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Muscle Strain prevention by Mary Tan

We have all heard of musculoskeletal injuries and how they occur. The feeling of going through the pain is definitely not something everyone wants to experience, however. Muscle strains occur when a particular muscle or muscle group is overstretched or even torn, leading to injury and inflammation. The severity of the pain all depends on the degree of the strain as well. There are three degrees that will be described, so let’s go.

            A first-degree muscle strain is a very mild strain with <5% of muscle fibers injured. Although painful, there is little swelling with little to no loss of strength in the muscle. These strains usually take 2-3 weeks to heal with proper rest and treatment.

            A second-degree muscle strain is a moderate strain with more visible bruising and swelling and a loss of strength in the muscle. Range of motion is affected. This type of strain may take 8-10 weeks to heal following the injury.

            A third-degree muscle strain is a severe strain with discoloration and swelling in the skin and a complete loss of muscular strength and function as the muscle is completely torn in two. Most of the time, surgery and physical therapy are required to repair the damaged tissue and restore lost function. Those with severe muscle strains usually hear and feel a “popping” sensation, as their muscles are being pulled apart. Severe strains may take anywhere from 12 weeks to several months to be completely healed before return to normal activities.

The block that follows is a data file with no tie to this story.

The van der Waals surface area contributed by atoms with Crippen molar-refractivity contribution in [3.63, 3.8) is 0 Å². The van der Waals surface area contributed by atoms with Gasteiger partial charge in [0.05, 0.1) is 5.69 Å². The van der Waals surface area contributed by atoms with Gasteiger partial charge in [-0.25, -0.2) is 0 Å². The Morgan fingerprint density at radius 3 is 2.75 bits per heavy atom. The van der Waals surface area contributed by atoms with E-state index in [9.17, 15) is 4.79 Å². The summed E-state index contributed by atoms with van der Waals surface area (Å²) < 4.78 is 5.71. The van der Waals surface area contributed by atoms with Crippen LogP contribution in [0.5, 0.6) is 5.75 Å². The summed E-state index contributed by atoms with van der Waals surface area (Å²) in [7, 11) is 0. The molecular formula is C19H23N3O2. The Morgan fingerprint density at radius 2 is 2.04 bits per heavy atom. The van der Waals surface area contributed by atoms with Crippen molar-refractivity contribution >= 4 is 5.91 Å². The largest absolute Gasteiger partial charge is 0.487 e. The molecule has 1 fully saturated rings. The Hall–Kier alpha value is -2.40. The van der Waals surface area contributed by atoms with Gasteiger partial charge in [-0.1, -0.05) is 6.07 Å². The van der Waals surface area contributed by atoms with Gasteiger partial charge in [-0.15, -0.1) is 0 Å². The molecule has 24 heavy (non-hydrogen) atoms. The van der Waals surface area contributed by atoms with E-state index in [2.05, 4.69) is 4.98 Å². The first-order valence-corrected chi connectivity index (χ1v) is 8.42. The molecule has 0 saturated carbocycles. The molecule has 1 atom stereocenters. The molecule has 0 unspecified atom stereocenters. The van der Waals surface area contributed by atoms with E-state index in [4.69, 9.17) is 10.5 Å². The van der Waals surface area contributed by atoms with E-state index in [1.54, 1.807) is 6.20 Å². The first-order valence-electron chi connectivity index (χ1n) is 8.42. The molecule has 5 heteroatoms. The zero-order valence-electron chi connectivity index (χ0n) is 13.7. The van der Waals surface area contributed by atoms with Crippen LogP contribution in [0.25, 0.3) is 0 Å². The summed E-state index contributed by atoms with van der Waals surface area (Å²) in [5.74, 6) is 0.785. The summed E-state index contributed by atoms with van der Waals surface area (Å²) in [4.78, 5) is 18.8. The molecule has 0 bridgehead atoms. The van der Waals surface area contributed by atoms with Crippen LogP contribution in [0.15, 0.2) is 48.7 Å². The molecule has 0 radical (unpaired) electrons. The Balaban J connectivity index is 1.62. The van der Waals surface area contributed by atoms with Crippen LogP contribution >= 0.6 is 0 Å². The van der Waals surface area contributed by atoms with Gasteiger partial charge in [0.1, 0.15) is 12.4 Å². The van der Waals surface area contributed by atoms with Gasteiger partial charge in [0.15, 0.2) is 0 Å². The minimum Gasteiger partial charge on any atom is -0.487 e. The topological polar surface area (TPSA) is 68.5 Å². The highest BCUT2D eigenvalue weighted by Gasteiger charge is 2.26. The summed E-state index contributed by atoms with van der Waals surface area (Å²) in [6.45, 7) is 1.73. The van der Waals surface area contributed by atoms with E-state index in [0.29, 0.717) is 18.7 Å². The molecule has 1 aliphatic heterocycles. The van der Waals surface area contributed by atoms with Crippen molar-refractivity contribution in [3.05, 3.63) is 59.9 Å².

Muscle strains are overall just a painful experience. To prevent strains, be sure to know your own limits and strengths. Before starting any exercise, always always ALWAYS properly warm up to prepare the muscle for more strenuous activity and avoid overworking a particular muscle group. Muscle strains can be felt right away in an instant the moment you finish exercising so feeling “sore” the next day after a workout does not mean that you have strained a muscle. However, if there every comes a time where you have injured yourself, use the RICE method (rest, ice, compression, elevation). Stop exercising immediately and place ice for 10 minutes on the muscle to temporarily minimize inflammation. Unless there is an open wound, compression is not required. Elevate the muscle group to reduce swelling. Depending on the severity of the strain, spend no more than 48 hours resting. Exercise is recommended to increase blood flow to the muscle for better healing and also helps to keep the muscle flexible and healthy (DON’T overwork yourself). Of course, lightly stretch the injured muscle, since injuring it can cause reduced flexibility due to the alignment of scar tissue. 

            Muscle injuries can take you out of the season for many months, so stay safe while being active! 

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